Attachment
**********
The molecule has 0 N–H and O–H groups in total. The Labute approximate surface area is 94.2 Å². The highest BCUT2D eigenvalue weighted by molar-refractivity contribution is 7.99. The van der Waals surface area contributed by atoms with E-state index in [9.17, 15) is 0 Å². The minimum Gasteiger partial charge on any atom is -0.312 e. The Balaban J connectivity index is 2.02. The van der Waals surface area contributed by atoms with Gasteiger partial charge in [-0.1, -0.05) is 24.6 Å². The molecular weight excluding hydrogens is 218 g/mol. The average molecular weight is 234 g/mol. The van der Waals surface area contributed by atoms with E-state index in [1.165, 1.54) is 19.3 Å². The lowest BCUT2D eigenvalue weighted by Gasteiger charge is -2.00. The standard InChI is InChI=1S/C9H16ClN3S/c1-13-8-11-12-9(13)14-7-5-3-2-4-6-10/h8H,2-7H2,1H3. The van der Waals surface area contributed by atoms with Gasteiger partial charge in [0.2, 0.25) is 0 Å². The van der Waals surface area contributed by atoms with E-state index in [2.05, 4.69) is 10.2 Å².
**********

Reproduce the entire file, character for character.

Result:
The molecule has 0 N–H and O–H groups in total. The Labute approximate surface area is 94.2 Å². The highest BCUT2D eigenvalue weighted by molar-refractivity contribution is 7.99. The van der Waals surface area contributed by atoms with E-state index in [9.17, 15) is 0 Å². The minimum Gasteiger partial charge on any atom is -0.312 e. The Balaban J connectivity index is 2.02. The van der Waals surface area contributed by atoms with Gasteiger partial charge in [-0.1, -0.05) is 24.6 Å². The molecular weight excluding hydrogens is 218 g/mol. The average molecular weight is 234 g/mol. The van der Waals surface area contributed by atoms with E-state index in [1.165, 1.54) is 19.3 Å². The lowest BCUT2D eigenvalue weighted by Gasteiger charge is -2.00. The standard InChI is InChI=1S/C9H16ClN3S/c1-13-8-11-12-9(13)14-7-5-3-2-4-6-10/h8H,2-7H2,1H3. The van der Waals surface area contributed by atoms with Gasteiger partial charge in [0.2, 0.25) is 0 Å². The van der Waals surface area contributed by atoms with E-state index in [2.05, 4.69) is 10.2 Å².